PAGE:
During our world circumnavigation, while our catamaran Pacific Bliss was docked at Langkawi Island, we took a short flight to Penang and stayed at the Blue Mansion there. Then we fled the coast to cool off in the Cameron Highlands like the colonial Brits of yore. South of Brinchang, Malaysia near the town of Ringlet, we checked into a 25-room, Tudor-style inn called The Lakehouse. Its manicured gardens sit atop a hill overlooking rolling hills, lush woodlands and tea plantations. The lobby is filled with English antiquities that could have come straight out of a storybook! We checked in and were supplied with one old-fashioned turnkey that opened the massive door to room number 15. A wooden four-poster bed was weighed down by a thick ivory-and-white brocaded spread and surrounded with a filmy ivory mosquito net. Although the room was dark and heavy with its high beamed ceilings and period furniture, white painted walls and a pale mauve leaf-print carpet lightened the room somewhat.

After unpacking, I sighed with relief and sat opposite Gunter in a matching wingtip chair at the lone, draped window. A bouquet of fresh pink and white roses graced the table between us. This is just the escape from the boat we needed. I updated my journal while Gunter continued to read Somerset Maugham’s Up at the Villa. How appropriate!

Later we explored the gardens and then hiked toward the mountains behind the inn. It wasn’t long before we were huffing and puffing and looking forward to cocktail hour in the bar area, hoping to run into some interesting fellow travelers. That didn’t happen. We were disappointed to find the bar and restaurant largely deserted.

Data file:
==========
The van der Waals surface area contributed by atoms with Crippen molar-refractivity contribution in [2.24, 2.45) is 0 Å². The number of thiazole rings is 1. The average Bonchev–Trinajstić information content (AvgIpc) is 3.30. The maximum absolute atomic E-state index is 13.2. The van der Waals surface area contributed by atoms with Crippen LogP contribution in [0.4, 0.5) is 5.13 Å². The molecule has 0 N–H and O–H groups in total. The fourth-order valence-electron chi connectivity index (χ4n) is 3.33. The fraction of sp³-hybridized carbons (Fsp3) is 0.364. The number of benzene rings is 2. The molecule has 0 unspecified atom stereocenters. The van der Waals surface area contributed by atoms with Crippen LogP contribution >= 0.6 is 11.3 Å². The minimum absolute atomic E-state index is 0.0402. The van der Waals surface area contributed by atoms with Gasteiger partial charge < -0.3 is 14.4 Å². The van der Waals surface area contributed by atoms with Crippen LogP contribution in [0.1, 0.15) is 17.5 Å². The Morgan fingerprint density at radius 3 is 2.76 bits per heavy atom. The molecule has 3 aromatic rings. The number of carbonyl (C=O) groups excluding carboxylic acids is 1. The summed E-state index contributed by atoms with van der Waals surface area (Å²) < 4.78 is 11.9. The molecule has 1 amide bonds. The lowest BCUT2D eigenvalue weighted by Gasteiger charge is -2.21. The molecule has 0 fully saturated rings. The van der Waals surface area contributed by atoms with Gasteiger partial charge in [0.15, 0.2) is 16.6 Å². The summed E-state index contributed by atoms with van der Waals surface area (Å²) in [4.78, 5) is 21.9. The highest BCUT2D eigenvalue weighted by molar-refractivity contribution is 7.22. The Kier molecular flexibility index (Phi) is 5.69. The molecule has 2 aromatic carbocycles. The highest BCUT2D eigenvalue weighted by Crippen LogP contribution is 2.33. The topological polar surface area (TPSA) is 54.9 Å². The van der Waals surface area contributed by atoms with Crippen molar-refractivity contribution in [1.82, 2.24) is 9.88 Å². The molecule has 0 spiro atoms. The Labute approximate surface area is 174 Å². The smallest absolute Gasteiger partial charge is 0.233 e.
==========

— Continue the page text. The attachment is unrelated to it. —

After dinner though, Gunter and I struck up a conversation in the lounge area with a couple sitting on a sofa near the fireplace. We plopped into another set of wing-backed chairs and ordered Tia Marias. They ordered brandy. We introduced ourselves. Edward is Swedish but left home at age eighteen to attend college in Los Angeles. His father, deceased, had been a neurosurgeon in Dubai; Edward left the U.S. to live with him there. His mother lives in Sweden. Natasha is Malaysian, a flight attendant for Emirates Air.

“It’s British organized and run,” she said.

“If it were run by the Arabs,” Edward interrupted, “it would never work.”

They both laugh. The couple lives and works in Dubai, has a summer home in Sweden, and spends holidays in Malaysia. Edward converted to the Muslim faith; he had no religion before.

“But you drink?” Gunter chided, as he ordered another brandy.

“Touché. I’m not that religious,” he answered. “Did you have sex before marriage?” he joked.

“Touché. This is not my first wife.”

One subject flowed into another, as good conversations often do. Our waitress—looking like a French maid in a starched white apron with a white hat perched on her drawn-back hair—appeared again and we ordered another round of brandies and coffees. Afterwards, we four exchanged e-mails and called it a night. We had made new friends.

IMG_0043 Lois on an overlook to the Lakehouse property.

Lois on an overlook to the Lakehouse property.

IMG_0032 The Lakehouse,Cameron Highlands, Malaysia

The Lakehouse,Cameron Highlands, Malaysia

IMG_0055 Cozy Fireplace Lounge, Colonial style.

Cozy Fireplace Lounge, Colonial style

Our room at The Lakehouse, with Gunter reflected in the mirror

Our room at The Lakehouse, with Gunter reflected in the mirror

Named in honor of William Cameron, a British surveyor who traveled the area in 1885, Cameron Highlands, at 6000 feet, is awkwardly called the “Green Bowl of the Country.” This area of rolling hills is one of the largest producers of fruits, vegetables and tea in the country. Over the next two days we toured a rose garden, a butterfly farm, a strawberry farm, and of course, numerous tea plantations.

Log Fence with multicolor flowers, Cameron Highlands

Log Fence with multicolor flowers, Cameron Highlands